A path to becoming a permanent physician: Many facilities offering locum tenens work would accept or actively seek permanent full-time physicians. This allows you to turn your favorite locum tenens positions into permanent ones.
A staffing agency can help you find positions that meet your experience and needs. This allows you to turn your preferred locum tenens into permanent full-time positions.
Can I work locum tenens as a resident?
Yes, locum tenens positions are available for residents. It’s common to find locum tenens positions specifically designed for residents. That said, locum tenens positions are available for residents, but you will have fewer opportunities than practicing physicians.
Do locum tenens physicians need malpractice insurance?
Yes, locum tenens physicians need malpractice insurance. But in most cases, if you are working with a staffing agency to find your locum tenens positions, they will provide the coverage for you. One significant benefit of working locum tenes is that, more often than not, you don’t have to worry about getting your coverage.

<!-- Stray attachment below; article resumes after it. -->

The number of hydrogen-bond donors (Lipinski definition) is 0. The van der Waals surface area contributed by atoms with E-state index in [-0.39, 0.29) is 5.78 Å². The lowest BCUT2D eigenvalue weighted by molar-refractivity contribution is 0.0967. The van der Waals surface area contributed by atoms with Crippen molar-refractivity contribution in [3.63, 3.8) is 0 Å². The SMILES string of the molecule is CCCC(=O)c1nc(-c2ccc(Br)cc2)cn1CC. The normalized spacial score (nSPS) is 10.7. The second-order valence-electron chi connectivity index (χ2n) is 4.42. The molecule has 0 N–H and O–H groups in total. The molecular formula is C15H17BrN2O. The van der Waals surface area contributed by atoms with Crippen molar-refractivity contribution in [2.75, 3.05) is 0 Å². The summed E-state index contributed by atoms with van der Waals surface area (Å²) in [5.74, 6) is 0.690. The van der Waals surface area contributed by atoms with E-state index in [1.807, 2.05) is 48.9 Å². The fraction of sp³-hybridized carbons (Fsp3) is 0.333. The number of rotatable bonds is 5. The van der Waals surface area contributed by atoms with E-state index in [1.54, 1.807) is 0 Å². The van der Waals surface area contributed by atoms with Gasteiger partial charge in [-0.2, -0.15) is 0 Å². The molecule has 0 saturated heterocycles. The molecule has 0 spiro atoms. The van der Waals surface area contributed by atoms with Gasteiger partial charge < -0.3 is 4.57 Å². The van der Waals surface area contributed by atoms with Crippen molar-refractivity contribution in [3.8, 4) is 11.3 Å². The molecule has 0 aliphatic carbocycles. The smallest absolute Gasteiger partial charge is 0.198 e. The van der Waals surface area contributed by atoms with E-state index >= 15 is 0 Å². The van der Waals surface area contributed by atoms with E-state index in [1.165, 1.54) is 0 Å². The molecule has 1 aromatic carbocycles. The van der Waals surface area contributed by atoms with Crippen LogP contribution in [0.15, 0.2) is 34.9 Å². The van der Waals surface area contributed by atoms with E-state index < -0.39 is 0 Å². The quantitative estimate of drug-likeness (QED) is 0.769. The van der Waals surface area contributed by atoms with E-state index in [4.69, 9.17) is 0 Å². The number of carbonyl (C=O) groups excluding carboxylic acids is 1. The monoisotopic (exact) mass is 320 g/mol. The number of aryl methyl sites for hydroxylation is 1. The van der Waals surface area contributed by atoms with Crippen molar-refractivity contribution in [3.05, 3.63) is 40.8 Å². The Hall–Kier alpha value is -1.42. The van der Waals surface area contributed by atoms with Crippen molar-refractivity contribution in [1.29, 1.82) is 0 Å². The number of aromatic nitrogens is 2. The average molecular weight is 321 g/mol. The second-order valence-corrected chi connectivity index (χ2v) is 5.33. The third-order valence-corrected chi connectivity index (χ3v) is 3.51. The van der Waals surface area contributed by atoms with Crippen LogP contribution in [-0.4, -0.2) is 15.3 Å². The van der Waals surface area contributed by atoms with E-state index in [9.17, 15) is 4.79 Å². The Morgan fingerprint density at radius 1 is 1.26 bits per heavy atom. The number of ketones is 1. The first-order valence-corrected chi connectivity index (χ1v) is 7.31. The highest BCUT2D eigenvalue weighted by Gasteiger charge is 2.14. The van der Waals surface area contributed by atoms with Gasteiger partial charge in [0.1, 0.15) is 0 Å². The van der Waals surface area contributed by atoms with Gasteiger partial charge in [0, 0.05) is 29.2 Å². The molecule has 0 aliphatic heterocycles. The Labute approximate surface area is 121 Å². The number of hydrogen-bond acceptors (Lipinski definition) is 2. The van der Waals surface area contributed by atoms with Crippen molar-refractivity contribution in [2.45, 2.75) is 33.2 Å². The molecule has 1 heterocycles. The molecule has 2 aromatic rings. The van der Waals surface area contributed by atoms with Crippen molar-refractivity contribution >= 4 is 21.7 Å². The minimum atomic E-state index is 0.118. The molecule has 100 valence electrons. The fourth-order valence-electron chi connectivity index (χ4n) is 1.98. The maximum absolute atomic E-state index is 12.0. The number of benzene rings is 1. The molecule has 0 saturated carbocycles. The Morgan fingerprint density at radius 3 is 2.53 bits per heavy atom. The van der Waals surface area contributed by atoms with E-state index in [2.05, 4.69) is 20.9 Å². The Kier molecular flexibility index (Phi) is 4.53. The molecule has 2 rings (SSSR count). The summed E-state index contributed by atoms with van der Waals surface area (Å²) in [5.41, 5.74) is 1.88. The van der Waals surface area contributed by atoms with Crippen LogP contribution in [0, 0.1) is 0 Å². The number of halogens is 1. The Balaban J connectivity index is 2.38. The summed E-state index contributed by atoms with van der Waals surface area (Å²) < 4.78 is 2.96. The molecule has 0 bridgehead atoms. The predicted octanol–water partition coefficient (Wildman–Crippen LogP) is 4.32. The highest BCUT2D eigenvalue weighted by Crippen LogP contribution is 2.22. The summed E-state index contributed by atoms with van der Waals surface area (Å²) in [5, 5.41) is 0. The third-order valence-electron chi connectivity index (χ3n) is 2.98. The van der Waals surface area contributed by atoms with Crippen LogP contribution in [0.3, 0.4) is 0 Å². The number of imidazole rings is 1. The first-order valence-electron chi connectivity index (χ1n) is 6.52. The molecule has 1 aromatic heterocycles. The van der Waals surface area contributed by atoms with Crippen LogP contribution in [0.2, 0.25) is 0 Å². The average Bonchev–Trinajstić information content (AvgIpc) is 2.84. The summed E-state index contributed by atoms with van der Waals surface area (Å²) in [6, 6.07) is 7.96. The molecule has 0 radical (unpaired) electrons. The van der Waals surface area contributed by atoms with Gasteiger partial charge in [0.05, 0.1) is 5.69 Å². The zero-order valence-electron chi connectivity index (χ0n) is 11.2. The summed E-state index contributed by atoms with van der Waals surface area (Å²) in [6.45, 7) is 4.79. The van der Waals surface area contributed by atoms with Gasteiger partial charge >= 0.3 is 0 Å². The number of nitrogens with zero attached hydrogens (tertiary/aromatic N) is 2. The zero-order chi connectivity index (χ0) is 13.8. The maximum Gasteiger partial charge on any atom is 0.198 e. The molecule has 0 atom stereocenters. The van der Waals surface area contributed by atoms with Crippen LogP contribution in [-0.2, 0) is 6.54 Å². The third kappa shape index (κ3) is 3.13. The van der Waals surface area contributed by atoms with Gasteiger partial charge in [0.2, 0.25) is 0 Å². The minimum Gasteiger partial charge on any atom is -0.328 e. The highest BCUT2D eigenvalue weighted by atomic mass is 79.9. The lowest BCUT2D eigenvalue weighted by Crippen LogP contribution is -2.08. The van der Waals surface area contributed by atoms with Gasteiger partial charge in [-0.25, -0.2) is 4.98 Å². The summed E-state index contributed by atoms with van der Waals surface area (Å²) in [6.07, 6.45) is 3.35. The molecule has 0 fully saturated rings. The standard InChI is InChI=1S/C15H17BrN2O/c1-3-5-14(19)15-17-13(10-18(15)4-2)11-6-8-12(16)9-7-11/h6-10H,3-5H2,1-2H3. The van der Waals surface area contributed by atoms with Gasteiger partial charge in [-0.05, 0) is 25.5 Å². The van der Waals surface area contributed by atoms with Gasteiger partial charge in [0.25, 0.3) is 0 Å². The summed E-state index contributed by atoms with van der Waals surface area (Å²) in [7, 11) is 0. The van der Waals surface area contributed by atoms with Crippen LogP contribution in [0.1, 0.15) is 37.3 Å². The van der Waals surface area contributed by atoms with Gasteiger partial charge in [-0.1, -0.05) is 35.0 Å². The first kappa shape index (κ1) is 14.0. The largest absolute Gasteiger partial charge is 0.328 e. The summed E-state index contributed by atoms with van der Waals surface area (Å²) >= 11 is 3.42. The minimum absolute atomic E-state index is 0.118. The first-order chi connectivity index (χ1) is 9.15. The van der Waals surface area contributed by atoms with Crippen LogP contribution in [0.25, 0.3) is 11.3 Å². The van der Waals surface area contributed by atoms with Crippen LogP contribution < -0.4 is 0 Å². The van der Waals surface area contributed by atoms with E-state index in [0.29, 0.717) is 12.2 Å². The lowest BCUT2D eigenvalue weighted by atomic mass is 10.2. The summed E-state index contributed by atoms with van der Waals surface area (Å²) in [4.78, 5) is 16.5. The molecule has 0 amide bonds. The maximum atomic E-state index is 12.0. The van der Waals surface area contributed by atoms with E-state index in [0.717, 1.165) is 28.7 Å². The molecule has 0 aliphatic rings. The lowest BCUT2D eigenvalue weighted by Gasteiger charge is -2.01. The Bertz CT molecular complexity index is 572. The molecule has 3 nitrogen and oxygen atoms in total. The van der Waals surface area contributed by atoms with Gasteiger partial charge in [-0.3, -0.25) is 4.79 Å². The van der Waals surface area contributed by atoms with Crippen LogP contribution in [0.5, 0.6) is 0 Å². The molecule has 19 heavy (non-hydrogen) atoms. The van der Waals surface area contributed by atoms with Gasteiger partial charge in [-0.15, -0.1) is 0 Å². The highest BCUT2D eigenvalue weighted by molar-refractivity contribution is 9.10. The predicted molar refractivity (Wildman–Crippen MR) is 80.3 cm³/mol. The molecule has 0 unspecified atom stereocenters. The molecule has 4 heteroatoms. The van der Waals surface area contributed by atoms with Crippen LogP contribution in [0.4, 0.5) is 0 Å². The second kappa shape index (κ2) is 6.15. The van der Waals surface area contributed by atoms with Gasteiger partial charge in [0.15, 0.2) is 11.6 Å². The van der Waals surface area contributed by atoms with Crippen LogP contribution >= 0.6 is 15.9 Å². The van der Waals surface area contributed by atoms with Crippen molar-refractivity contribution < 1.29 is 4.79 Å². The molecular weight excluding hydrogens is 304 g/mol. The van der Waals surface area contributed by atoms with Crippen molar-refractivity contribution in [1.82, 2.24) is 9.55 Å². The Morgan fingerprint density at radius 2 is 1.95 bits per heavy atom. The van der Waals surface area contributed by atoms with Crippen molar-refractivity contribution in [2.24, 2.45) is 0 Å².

I recommend you confirm the type of coverage the locum tenens staffing agency provides. If they don’t provide you with malpractice insurance, get your insurance to confirm you are covered.
Who pays for housing as locum tenens?
Housing costs for locum tenes are often covered by the staffing agency working with the facility you will be working at. Staffing agencies will cover locum tenens housing in one of two ways:
- Provide you with your exact housing accommodations and pay for all costs
- Provide a stipend to cover housing costs, and locum tenens choose housing accommodations
What type of housing do locum tenens positions receive?
The type of housing you will receive depends on the length of the locum tenes work. Below is the type of housing you can expect from a staffing agency depending on the length of your locum tenens work: